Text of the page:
• Academy and in-service trainings on interaction with autistic community
  • CIT (Crisis Intervention Team)
  • ICAT (Integrating Communications Assessment and Tactics)
  • CLEAR (Community Law Enforcement Affirmative Relations)
  • Roll call videos/refresher trainings
  • PowerDMS and other internal software systems to provide resource information and training accountability
  • NJLearn and other on-line training offerings
Law Enforcement Support
To help ensure successful interactions by accommodating autistic individuals’ various sensory needs
  • ABLE (Active Bystandership in Law Enforcement) training
  • Resiliency training
  • Peer-support outreach networks



Practice & Purpose
Effective Communication
To support more effective interaction with autistic individuals by respecting their communication needs
  • Clear and concise instructions
  • Visual aids and/or written communication
  • Understanding of communication-assisted devices
  • Additional response time
  • Effective coordination and communication with other first responders/EMS (Emergency Medical Services)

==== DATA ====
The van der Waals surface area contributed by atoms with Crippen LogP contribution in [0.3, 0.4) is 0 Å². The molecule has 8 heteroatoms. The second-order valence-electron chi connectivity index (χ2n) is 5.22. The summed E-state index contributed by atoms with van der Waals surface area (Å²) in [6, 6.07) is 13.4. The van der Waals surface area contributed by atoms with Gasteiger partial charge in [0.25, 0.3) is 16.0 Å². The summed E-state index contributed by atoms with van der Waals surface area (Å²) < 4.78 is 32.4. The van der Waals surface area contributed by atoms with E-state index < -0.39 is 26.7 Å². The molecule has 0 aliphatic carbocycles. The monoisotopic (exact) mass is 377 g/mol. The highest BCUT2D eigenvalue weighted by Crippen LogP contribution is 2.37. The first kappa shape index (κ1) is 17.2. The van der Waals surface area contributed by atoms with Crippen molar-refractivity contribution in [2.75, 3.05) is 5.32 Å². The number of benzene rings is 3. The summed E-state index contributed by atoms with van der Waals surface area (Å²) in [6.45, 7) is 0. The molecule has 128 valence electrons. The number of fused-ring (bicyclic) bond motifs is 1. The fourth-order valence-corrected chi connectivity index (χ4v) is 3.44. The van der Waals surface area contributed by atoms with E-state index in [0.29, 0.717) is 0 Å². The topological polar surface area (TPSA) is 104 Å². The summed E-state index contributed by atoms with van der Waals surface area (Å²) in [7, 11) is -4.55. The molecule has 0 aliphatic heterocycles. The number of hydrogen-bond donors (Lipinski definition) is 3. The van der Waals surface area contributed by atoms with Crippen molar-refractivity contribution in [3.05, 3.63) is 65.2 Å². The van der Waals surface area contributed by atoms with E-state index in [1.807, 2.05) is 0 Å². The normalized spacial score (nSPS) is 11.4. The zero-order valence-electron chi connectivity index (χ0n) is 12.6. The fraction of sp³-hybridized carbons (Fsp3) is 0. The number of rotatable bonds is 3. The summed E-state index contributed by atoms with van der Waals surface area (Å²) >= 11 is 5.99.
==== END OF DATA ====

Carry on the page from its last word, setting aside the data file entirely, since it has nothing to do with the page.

Supportive Environment
To help ensure successful interactions by accommodating autistic individuals’ various sensory needs
  • Calm and structured environment
  • Sensory accommodations when responding to calls (e.g., reducing noise, minimizing bright lights)
  • Calm and focused information gathering from family/caregivers
  • “Quiet spaces”
  • Physical personal space considerations
  • De-escalation techniques

Autism New Jersey’s Law Enforcement Initiative intends to serve as a dynamic and ever-evolving statewide effort that will continue to rely on collaboration between the law enforcement and autism communities. Such a working relationship can only further our shared goal of ensuring the safety and wellness of our most vulnerable community members.

Are you a law enforcement officer, prosecutor's office, or work in a related professional role? We welcome the opportunity to connect with you. Please email us at